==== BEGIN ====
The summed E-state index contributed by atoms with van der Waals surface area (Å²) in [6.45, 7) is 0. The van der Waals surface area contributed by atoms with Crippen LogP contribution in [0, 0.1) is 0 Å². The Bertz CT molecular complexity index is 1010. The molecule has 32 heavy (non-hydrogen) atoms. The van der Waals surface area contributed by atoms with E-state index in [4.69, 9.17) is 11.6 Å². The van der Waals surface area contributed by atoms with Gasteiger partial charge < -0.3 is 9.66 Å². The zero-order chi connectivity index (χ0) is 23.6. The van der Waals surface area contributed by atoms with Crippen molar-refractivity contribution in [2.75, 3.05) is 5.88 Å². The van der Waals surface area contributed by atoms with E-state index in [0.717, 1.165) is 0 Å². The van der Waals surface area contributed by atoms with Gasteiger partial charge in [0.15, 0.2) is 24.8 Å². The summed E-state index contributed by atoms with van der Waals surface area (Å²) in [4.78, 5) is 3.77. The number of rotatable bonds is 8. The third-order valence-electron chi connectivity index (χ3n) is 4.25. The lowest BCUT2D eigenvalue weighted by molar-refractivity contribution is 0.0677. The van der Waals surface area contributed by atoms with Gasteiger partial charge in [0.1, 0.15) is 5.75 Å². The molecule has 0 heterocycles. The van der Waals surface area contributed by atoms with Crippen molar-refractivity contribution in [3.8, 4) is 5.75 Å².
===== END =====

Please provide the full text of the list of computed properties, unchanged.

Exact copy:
The summed E-state index contributed by atoms with van der Waals surface area (Å²) in [6.45, 7) is 0. The van der Waals surface area contributed by atoms with Crippen LogP contribution in [0, 0.1) is 0 Å². The Bertz CT molecular complexity index is 1010. The molecule has 32 heavy (non-hydrogen) atoms. The van der Waals surface area contributed by atoms with E-state index in [4.69, 9.17) is 11.6 Å². The van der Waals surface area contributed by atoms with Gasteiger partial charge < -0.3 is 9.66 Å². The zero-order chi connectivity index (χ0) is 23.6. The van der Waals surface area contributed by atoms with Crippen molar-refractivity contribution in [2.75, 3.05) is 5.88 Å². The van der Waals surface area contributed by atoms with E-state index in [0.717, 1.165) is 0 Å². The van der Waals surface area contributed by atoms with Gasteiger partial charge in [0.15, 0.2) is 24.8 Å². The summed E-state index contributed by atoms with van der Waals surface area (Å²) in [4.78, 5) is 3.77. The number of rotatable bonds is 8. The third-order valence-electron chi connectivity index (χ3n) is 4.25. The lowest BCUT2D eigenvalue weighted by molar-refractivity contribution is 0.0677. The van der Waals surface area contributed by atoms with Gasteiger partial charge in [0.1, 0.15) is 5.75 Å². The molecule has 0 heterocycles. The van der Waals surface area contributed by atoms with Crippen molar-refractivity contribution in [3.8, 4) is 5.75 Å².